Aina García Coll




This play was first presented in 1959 at the Royal Court Theatre with a shortened version. The complete version was in the same place in 1961. The play is contemporary and written in prose. It has got two acts and an interlude between them.




PETER: A young German. He has worked in the restaurant for three years. He is very impulsive and passionate and this carries him problems sometimes. However, he is good-natured and nice to people sometimes. He is Monique’s lover.


KEVIN: A young Irish lad. He is astonished of the way people work in the Tivoli as he is a very good cook used to prepare better food. He might leave the job as he does not feel very comfortable there. He is self-assured and conservative in his thinking.


GASTON: He is a Cypriot in his forties. He is very impulsive and this causes a fight between he and Peter. He is very bad-tempered at work.


MONIQUE: She is Peter’s lover even though she is currently married. She is arguing with Peter all the time even though they love each other. She might be waiting for a baby by Peter.


HANS: He is the other German in the kitchen. He is young and does not speak much English, so Peter has to translate some things for him and they speak german with one another. He is in love with Cynthia, one of the waitresses, but he can not even articulate a word in English when she is near him.


PAUL: A young Jew who is in charge of the pastrycooks with Raymond. He is very calm and reflexive and is not usually affected by the rush of the kitchen.


NICHOLAS: He is a young Cypriot who is in charge of the Cold Buffet. He is used to drink a lot and always gets drunk by the end of the day. 


MARANGO: He is the proprietor of the restaurant. He is seventy-five and has a very sad face. He is very calm and altive and usually wanders around the kitchen just checking how it all goes. He is not very kind with the workers actually, even though they earn good money with him.


PLOT: The play itself is a perfect reflection of how the life is in a busy restaurant. It just places all the characters in their work routine and shows the troubles and problems they have to get through in their cotidiane life.

The story begins at seven thirty in the morning as usual. There come the first workers and eventually the kitchen will be full of them. There are about fifteen workers in the kitchen. In the first act there is showed one of the rush hours of the day in the kitchen and how everybody gets crazy to accomplish their job.

Within the interlude is when workers have their supper-time. Some of the workers go out to have their supper but some have it just there. Peter asks everybody what their dream would be if there was no kitchen. They have a good chat, as though they were friends. Later, he is asked the same question and has no answer for it. He also spends his time building an arch with the kitchen’s stuff and showing it to everybody.

In the second part of the play, all the workers come back to work and they get prepared for a new rush of clients. There comes a tramp and they give him soup in an old tin. Peter takes him the pan and gives him two meat cutlets. That is reported to Marango who thinks everybody is against him.  Peter argues with Monique again, who tells him she will not leave her husband by the moment and will not have his child. He gets very angry and nervous and in a rush attack starts breaking everything, including the gas lead. The restaurant is a mess. Marango finally shouts at Peter angry and sorrowful to see all he has done, which he thinks is exclusively a sabotage on him.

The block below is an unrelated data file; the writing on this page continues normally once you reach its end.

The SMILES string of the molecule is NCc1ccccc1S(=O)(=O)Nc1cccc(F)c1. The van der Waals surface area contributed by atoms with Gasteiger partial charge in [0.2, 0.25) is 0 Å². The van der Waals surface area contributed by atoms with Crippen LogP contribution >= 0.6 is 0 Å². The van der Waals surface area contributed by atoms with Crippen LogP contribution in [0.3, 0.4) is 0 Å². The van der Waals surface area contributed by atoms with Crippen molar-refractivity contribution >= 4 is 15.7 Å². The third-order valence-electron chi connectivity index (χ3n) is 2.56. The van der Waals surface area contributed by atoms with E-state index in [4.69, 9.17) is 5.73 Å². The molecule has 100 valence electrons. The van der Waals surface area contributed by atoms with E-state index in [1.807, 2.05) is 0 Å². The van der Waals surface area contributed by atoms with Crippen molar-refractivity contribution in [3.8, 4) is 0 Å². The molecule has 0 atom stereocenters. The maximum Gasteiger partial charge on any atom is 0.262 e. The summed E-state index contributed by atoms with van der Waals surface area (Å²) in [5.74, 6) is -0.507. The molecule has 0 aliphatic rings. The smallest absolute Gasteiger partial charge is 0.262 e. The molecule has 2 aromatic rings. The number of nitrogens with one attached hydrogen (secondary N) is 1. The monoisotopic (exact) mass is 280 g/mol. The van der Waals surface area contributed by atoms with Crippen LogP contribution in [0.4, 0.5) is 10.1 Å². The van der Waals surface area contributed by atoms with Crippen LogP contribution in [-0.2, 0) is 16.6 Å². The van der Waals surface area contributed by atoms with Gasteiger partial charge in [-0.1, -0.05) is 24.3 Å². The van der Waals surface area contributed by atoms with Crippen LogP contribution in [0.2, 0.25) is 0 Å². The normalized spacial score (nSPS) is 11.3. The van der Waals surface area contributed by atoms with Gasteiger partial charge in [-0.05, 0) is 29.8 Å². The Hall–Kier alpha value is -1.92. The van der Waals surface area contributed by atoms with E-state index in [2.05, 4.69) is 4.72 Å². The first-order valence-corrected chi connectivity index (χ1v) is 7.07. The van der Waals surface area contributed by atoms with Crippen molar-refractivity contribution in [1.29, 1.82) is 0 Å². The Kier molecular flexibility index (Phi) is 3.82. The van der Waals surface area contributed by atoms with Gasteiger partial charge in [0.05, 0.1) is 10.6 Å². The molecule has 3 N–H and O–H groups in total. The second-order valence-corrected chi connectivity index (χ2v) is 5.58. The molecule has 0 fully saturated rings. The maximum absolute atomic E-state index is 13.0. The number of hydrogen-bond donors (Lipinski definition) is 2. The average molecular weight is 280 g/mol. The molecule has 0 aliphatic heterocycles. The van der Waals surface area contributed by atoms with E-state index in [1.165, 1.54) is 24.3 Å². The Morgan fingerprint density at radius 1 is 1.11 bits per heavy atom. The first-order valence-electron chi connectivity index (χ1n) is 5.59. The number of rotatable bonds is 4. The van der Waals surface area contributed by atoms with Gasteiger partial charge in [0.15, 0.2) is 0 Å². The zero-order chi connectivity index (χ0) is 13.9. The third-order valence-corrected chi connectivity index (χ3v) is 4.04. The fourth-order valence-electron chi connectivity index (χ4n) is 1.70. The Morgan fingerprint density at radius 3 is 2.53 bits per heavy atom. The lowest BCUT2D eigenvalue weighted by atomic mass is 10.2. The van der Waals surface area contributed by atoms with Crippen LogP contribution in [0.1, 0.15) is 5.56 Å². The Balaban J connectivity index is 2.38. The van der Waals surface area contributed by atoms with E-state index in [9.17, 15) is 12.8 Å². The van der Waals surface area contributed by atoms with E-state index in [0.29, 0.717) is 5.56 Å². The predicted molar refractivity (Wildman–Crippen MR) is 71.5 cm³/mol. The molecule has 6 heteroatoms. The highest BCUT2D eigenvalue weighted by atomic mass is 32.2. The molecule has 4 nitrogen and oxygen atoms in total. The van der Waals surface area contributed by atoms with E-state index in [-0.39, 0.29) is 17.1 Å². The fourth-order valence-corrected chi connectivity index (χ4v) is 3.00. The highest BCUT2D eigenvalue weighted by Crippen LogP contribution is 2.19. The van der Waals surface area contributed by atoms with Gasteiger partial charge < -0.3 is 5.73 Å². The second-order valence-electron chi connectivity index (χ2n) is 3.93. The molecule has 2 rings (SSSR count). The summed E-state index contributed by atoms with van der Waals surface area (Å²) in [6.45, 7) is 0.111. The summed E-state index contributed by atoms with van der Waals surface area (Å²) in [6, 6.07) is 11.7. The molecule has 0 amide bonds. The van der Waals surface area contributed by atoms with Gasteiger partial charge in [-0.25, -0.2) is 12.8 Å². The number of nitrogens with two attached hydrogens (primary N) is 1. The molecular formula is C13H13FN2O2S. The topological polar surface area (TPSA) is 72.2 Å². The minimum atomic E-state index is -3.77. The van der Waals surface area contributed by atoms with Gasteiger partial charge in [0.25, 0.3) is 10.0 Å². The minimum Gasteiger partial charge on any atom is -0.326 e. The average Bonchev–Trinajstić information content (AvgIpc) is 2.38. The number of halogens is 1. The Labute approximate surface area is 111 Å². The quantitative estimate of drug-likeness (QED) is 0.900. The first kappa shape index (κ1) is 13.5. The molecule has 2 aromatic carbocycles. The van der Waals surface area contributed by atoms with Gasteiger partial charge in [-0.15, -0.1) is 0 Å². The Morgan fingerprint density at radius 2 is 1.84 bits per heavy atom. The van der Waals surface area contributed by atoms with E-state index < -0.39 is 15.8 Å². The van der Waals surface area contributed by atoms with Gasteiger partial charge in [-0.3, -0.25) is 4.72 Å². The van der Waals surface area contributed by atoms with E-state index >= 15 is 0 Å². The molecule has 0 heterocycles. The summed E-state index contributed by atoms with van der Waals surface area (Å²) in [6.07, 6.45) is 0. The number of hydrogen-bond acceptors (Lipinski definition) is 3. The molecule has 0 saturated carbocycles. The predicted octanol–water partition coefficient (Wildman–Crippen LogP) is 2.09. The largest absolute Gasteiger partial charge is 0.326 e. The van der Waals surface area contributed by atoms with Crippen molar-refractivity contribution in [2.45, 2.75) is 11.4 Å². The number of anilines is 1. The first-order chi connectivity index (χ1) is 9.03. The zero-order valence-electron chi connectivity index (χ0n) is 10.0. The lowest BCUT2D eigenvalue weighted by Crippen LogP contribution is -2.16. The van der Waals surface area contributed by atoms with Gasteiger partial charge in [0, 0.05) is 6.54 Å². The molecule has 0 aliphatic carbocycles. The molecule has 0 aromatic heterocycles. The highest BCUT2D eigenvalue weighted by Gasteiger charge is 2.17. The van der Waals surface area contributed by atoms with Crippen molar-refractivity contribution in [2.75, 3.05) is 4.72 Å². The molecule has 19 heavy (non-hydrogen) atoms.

SPACE: The play is represented completely in the kitchen of a restaurant called “Tivoli”.


TIME:  The play is represented all in a day. Describes how the routine of a restaurant is. The author writes continuously, in a lineal way refering to time.


LITERARY RESOURCES: The author uses a really simple language, a colloquial language, and in some cases we can see a vulgarism. We can consider some expressions as metaphors


PERSONAL OPINION: The play is quite interesting and enjoyable. I would remark from it the full-detailed realism in the way it is described and in the character’s behaviour. You get involved into the life in a real busy restaurant kitchen and, what is really important, you get involved in what is the relationship of people and work. Therefore, there can be found the relationships between the workmates. The boss and how he treats his workers, and how he feels about them. The relationship between a hard job and a newcomer... All of them a mirror of reality and a tool of reflection to find out those questions which Wesker would think to be wrong in the working world. Thus the character of Peter and his impulsiveness would be like a consequence of his own rage and annoyment with life. There could be found some similarities between the main plot of this play and the one in John Osborne’s Look Back in Anger. In both there are two characters who let go their seemingly unreasoned rage against the others. Both difficult, impulsive and even extremely sensitive characters. Moreover, in both there are references to the past years and the war. In this one, the tramp represents those old bad memories which now nobody wants to remember or is not even interested in knowing about. It would be fair to say Osborne and Wesker shared a simmilar vision of life, theatre and politics. And that might be why they were both considered what used to be called as “Angry young men”.